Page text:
Additionally, compared to more established providers of EPC services with headquarters in North America, Europe, and Asian nations such as Japan and South Korea, Chinese EPC contractors are often regarded by owner companies as being potential low-cost alternatives for capital project services.
But while China-based EPC firms may deliver certain project cost savings, IPA found that the value is only realized when the owners assign additional project management and construction management resources to their projects. Therefore, even though the overall project cost tends to be lower using China-based EPC firms in projects outside China, the magnitude of overall cost saving is often less than estimated with additional owner costs incurred during the execution phase.
These findings are aligned with those for projects executed by non-Chinese owners in China—the first project is unlikely to fully realize the potential benefits (especially cost savings) of using Chinese contractors.
Of course, other than the potential cost saving achieved by engaging Chinese EPC firms, there are other considerations supporting and discouraging the use of Chinese EPC firms for projects outside of China. Some of the commonly cited considerations when engaging Chinese EPC contractors outside China are shown in the figure (right).
Selected Study Highlights
Project scope and size, innovative technology, intellectual property protection, and the level of local content required as stipulated by the host country are among the project issues organizations should consider when selecting EPC service companies.
In particular, owner companies should:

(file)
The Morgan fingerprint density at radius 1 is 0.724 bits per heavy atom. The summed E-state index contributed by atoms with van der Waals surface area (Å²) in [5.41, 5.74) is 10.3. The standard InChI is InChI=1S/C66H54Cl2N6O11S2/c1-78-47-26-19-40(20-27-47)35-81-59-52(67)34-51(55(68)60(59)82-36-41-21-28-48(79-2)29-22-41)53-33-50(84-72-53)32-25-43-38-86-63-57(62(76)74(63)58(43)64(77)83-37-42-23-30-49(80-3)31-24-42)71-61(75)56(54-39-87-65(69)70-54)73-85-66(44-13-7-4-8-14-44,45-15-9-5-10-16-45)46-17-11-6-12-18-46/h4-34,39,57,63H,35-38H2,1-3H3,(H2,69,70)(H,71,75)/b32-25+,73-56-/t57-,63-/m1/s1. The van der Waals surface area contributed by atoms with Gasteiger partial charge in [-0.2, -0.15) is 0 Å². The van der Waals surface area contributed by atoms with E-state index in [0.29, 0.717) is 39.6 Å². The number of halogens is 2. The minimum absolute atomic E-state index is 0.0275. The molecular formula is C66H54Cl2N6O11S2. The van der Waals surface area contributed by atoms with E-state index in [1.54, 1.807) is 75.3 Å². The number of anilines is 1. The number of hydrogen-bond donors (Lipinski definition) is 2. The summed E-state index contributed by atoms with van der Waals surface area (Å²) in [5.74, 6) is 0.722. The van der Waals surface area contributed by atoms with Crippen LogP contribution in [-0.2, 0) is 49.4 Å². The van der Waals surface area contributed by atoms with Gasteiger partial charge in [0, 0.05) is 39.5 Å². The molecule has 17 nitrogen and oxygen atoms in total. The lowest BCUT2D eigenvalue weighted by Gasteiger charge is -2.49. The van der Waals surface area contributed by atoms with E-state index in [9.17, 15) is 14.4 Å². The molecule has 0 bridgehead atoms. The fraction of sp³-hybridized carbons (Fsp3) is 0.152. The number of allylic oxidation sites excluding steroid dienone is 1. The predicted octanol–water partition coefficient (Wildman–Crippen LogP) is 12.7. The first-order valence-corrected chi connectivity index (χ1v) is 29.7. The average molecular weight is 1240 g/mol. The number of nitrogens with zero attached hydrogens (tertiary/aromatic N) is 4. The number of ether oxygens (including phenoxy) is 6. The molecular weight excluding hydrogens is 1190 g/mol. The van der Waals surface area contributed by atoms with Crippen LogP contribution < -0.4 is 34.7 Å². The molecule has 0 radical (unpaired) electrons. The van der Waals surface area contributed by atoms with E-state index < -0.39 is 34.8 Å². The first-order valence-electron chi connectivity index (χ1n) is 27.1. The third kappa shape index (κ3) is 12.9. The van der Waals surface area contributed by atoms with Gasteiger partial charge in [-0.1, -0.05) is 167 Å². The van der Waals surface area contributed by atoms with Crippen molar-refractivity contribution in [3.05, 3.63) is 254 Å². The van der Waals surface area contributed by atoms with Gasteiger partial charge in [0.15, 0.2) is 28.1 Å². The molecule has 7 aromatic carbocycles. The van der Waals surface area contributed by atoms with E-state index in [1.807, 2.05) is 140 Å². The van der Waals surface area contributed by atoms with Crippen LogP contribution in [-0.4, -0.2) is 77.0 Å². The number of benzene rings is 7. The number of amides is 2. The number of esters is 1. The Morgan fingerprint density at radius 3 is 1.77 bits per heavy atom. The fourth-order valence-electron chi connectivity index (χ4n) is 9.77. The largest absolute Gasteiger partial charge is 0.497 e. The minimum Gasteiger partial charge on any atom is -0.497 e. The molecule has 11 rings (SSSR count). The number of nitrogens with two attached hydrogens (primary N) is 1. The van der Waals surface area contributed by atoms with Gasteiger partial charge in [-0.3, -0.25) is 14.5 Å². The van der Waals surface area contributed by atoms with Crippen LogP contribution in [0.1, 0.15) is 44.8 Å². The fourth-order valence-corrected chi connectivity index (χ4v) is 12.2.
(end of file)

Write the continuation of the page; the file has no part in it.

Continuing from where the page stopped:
- Set realistic expectations when engaging contractors in relation to safety/cost/schedule/quality tradeoffs. Contractors may appear to provide a cost advantage but owners must be proactive to manage the weaknesses (e.g., quality issues) of the contractors to ensure the cost savings can be realized.
- Staff project teams appropriately during FEL to address specific challenges associated with the use of EPC contractors during project execution.
- Understand the general strengths and weaknesses of contractors so specific risk management activities can be developed to manage them effectively.
- Proactively support contractors to manage local content requirements, as contractors tend to struggle with local issues such as obtaining local permits and managing local environmental and industrial relationships.
- Avoid using a EPC contractor if protecting intellectual property (IP) is a concern or prepare for the additional management efforts required and cost involved in setting up an IP protection management plan appropriate for the project.
Accessing the Study
For further discussion of your strategy to use Chinese contractors outside China, please contact our Asia-Pacific office.
1 Peter Reina and Gary J. Tulacz, The Top 225 International Design Firms – Competition on the Rise, ENR, July/August 2014